Newspaper headlines: Irma 'hell' and Brexit plans in 'disarray'

The fallout from the leaked memo about EU migrant workers post-Brexit continues to dominate some of the papers.

Theresa May's plans are in chaos, says the Daily Telegraph. Two of the PM's top ministers, Amber Rudd and Damian Green, have distanced themselves from the immigration policies - the paper adds. It also says Europe has described the policies as "toxic".

According to the Financial Times, the leaked policy paper exposes the biggest unresolved question at the heart of Brexit: To what extent is the UK prepared to sacrifice its economic interests in the cause of restricting free movement?

They leave much to be desired, says the Times, warning an extreme clampdown would damage the economy.

Despite the Daily Mail saying the proposals are too long and too complicated, it argues the principles underpinning them are thoroughly sound.

The liberal left hate the idea of prioritising our own workers, the Sun says, even though all major countries outside of the EU do this.

Meanwhile, the second round of leaked documents feature in the Guardian. It reports the papers reveal fissures between Britain and the EU. They lay bare the complexity of Brexit delving into the technical minefields not covered during the referendum campaign, the paper says.

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Dramatic pictures of Hurricane Irma and its destruction, which has so far killed at least seven people, appear on several front pages.

The Daily Telegraph describes how the worst Atlantic storm in history has unleashed havoc and destruction.

"Irmageddon" is the headline in the Sun as it talks of a storm the size of France hitting the Caribbean while the Daily Mail declares "paradise is pulverised".

The i says that islanders are praying while tourists are hiding. It repeats a tweet by a man from London who describes the sound of Irma's arrival as "apocalyptic".

Alex Woolfall, who's on holiday on St Martin, talks of "constant booms and bangs. This is like a movie I never want to see".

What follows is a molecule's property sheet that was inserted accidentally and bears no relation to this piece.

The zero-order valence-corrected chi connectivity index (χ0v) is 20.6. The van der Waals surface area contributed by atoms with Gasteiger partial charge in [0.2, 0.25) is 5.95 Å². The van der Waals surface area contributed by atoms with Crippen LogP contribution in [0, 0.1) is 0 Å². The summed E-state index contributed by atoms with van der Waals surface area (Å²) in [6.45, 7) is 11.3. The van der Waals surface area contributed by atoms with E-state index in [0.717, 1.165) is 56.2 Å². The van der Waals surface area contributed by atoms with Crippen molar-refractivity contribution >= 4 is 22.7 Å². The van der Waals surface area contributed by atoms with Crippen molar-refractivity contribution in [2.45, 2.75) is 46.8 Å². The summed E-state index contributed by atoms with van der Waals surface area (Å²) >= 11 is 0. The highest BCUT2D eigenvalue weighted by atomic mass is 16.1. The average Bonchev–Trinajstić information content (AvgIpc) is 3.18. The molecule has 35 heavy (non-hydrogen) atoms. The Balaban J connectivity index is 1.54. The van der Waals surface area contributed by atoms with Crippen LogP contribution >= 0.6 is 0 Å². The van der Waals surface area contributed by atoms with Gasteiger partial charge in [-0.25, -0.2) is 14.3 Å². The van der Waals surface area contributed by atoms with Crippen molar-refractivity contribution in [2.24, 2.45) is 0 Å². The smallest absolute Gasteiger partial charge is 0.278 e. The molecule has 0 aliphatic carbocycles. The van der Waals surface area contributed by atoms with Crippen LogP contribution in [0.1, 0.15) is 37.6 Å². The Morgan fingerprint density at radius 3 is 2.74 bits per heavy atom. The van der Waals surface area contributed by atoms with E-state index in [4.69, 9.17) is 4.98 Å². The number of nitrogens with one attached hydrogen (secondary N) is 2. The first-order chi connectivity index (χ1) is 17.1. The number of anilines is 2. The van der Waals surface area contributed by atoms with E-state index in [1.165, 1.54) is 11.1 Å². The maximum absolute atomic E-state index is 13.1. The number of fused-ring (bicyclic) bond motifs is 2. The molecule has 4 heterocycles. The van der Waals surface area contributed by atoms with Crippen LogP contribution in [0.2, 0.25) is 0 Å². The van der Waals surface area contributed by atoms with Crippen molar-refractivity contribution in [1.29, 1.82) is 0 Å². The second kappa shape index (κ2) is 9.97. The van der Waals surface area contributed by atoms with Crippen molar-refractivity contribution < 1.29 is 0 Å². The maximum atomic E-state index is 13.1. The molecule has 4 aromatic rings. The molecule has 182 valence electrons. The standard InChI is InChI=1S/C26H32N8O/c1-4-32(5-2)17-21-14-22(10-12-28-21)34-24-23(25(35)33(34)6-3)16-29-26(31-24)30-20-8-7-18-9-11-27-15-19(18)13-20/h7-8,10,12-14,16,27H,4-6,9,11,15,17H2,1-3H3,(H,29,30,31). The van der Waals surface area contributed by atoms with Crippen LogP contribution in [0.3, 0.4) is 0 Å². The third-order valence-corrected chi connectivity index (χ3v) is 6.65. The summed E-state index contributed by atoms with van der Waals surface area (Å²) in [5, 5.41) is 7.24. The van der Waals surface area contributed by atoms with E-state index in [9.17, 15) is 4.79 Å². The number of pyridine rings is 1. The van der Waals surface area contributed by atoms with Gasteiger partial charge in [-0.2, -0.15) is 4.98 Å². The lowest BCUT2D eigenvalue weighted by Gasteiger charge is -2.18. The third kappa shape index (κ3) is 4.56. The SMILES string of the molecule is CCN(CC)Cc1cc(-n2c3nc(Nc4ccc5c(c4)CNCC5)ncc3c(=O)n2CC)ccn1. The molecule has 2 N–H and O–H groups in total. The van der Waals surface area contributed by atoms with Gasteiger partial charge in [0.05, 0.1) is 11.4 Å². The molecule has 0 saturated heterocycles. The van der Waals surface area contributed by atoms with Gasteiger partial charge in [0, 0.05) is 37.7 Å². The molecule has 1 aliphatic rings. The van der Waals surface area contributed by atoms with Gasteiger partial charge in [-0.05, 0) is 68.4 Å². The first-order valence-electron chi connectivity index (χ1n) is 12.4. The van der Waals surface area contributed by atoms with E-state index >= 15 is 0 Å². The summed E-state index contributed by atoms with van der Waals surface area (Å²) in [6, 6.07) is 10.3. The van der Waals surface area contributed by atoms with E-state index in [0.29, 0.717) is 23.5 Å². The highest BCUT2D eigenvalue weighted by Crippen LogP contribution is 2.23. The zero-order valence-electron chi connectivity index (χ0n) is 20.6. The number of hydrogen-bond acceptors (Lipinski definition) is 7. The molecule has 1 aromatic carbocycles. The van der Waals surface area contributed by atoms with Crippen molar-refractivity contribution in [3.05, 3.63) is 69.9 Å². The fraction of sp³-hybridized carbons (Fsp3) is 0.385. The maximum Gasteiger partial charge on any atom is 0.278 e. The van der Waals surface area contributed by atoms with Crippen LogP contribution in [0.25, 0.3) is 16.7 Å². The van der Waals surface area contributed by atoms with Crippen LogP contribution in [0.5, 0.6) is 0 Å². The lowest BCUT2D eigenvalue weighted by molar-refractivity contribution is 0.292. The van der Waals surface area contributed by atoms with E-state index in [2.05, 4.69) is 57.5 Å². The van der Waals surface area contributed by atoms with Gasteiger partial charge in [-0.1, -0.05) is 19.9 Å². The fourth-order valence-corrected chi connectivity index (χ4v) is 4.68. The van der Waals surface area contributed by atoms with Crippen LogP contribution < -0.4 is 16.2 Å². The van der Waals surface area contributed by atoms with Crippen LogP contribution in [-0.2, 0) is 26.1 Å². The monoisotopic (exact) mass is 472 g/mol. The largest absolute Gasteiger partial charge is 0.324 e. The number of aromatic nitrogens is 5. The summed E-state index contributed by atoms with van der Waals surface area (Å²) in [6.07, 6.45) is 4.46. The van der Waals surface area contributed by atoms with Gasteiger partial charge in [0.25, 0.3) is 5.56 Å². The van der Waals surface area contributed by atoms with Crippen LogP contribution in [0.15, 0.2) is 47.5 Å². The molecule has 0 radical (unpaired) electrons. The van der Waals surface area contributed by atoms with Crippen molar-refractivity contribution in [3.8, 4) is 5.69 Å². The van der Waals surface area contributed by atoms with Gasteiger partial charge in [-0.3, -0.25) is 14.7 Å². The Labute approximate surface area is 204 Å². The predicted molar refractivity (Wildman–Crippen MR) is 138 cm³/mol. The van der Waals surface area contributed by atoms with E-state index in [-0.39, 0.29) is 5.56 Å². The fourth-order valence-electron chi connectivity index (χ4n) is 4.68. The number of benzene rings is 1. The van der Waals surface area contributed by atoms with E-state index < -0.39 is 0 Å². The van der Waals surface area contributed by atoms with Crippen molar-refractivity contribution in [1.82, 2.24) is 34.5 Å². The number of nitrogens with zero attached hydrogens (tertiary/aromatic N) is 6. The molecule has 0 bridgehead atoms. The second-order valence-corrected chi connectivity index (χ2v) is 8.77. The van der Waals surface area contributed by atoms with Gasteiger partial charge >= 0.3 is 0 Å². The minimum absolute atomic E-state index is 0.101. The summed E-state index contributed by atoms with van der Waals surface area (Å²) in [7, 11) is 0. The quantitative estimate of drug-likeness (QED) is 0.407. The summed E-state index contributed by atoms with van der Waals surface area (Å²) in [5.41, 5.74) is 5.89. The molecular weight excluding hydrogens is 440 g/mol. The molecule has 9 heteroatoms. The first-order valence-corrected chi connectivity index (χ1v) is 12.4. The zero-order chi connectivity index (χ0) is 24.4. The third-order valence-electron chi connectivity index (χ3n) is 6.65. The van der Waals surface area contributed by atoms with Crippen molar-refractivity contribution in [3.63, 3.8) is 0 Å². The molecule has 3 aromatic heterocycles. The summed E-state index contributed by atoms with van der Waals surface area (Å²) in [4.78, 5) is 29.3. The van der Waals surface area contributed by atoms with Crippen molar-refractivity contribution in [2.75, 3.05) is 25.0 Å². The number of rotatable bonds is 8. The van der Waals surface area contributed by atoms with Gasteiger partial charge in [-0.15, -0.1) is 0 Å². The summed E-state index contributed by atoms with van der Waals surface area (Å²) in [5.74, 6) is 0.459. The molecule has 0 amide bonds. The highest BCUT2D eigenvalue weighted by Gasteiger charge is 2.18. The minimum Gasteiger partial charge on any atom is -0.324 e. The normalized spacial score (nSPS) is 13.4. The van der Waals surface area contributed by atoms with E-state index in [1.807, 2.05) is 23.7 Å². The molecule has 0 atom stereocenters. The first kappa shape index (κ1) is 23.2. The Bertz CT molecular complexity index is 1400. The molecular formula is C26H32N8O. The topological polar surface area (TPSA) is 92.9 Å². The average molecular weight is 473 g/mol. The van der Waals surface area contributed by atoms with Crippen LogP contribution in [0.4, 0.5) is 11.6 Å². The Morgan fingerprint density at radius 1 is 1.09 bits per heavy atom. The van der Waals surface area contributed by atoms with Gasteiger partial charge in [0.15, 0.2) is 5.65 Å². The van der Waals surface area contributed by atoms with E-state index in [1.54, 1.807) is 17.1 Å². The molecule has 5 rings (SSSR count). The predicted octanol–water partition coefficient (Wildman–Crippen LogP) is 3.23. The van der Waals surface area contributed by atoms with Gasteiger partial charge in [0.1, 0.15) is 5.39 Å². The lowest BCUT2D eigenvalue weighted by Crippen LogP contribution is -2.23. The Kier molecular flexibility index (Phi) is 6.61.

Overseas, the Washington Post describes how the storm swelled into "a monster force". It adds that Irma has already hit President Trump's lavish waterfront estate on the Caribbean island of St Martin and is now heading towards his properties in Florida.

Image copyright PA
Image caption "I am a Catholic and I take the teachings of the Catholic Church seriously," says the Tory MP

Much attention is paid to comments made by the Conservative backbencher, Jacob Rees-Mogg, that abortion is "morally indefensible" in all circumstances, including rape and incest.

The Times says his views are out of kilter with modern Britain. It recalls that Mr Rees-Mogg has said that he would rather be Pope than prime minister.

With his recent comments in mind, says the paper, he would be better suited to the former, than the latter.

He's a Tory fossil who's demonstrated that he is incapable of leading Britain to a better future, according to the Daily Mirror.

But the Daily Mail says while millions will profoundly disagree with him, others will feel grudging admiration for an MP who sticks to his principles - no matter how unfashionable or unpopular they may be.

The cheapest pint

The school making its pupils wear trousers and banning girls from wearing skirts is in many papers, saying parents are "furious".

Priory School in Lewes, East Sussex is making all Year 7 pupils wear trousers, reports the Mirror, the Mail and the Sun.

Teachers say it will help the increasing number of pupils who are confused about their gender. But one mother tells the Mirror, "My daughter has got a gender and it's female. She is proud to be a girl. Girls should be allowed to wear skirts".

And finally, the Daily Telegraph reveals that Surrey is now the UK's most expensive place to order a pint of beer. The latest Good Pub Guide puts the average price at £4.40.

It is the first time London has been overtaken as the place with the priciest pints. But, the Guardian says people living in Yorkshire and Herefordshire can enjoy the cheapest pint at £3.31.